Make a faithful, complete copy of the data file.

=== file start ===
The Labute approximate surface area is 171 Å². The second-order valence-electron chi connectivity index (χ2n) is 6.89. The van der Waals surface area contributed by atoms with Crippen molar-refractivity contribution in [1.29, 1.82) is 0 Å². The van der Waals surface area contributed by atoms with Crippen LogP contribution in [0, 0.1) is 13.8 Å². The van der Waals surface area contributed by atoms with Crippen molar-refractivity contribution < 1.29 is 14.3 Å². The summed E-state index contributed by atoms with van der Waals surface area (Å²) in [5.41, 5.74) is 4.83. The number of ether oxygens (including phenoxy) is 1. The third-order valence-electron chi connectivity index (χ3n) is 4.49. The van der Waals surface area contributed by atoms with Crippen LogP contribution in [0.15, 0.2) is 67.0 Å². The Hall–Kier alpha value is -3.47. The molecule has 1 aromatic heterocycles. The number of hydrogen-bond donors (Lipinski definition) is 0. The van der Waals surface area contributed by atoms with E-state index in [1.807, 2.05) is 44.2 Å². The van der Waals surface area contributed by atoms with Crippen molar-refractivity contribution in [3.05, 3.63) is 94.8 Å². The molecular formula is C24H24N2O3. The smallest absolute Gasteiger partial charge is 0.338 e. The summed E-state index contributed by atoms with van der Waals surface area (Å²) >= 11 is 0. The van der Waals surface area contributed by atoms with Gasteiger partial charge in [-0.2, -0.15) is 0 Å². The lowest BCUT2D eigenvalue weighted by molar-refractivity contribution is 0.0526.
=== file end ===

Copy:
The Labute approximate surface area is 171 Å². The second-order valence-electron chi connectivity index (χ2n) is 6.89. The van der Waals surface area contributed by atoms with Crippen molar-refractivity contribution in [1.29, 1.82) is 0 Å². The van der Waals surface area contributed by atoms with Crippen LogP contribution in [0, 0.1) is 13.8 Å². The van der Waals surface area contributed by atoms with Crippen molar-refractivity contribution < 1.29 is 14.3 Å². The summed E-state index contributed by atoms with van der Waals surface area (Å²) in [5.41, 5.74) is 4.83. The number of ether oxygens (including phenoxy) is 1. The third-order valence-electron chi connectivity index (χ3n) is 4.49. The van der Waals surface area contributed by atoms with Crippen LogP contribution in [0.15, 0.2) is 67.0 Å². The Hall–Kier alpha value is -3.47. The molecule has 1 aromatic heterocycles. The number of hydrogen-bond donors (Lipinski definition) is 0. The van der Waals surface area contributed by atoms with E-state index in [1.807, 2.05) is 44.2 Å². The van der Waals surface area contributed by atoms with Crippen molar-refractivity contribution in [3.05, 3.63) is 94.8 Å². The molecular formula is C24H24N2O3. The smallest absolute Gasteiger partial charge is 0.338 e. The summed E-state index contributed by atoms with van der Waals surface area (Å²) >= 11 is 0. The van der Waals surface area contributed by atoms with Gasteiger partial charge in [-0.2, -0.15) is 0 Å². The lowest BCUT2D eigenvalue weighted by molar-refractivity contribution is 0.0526.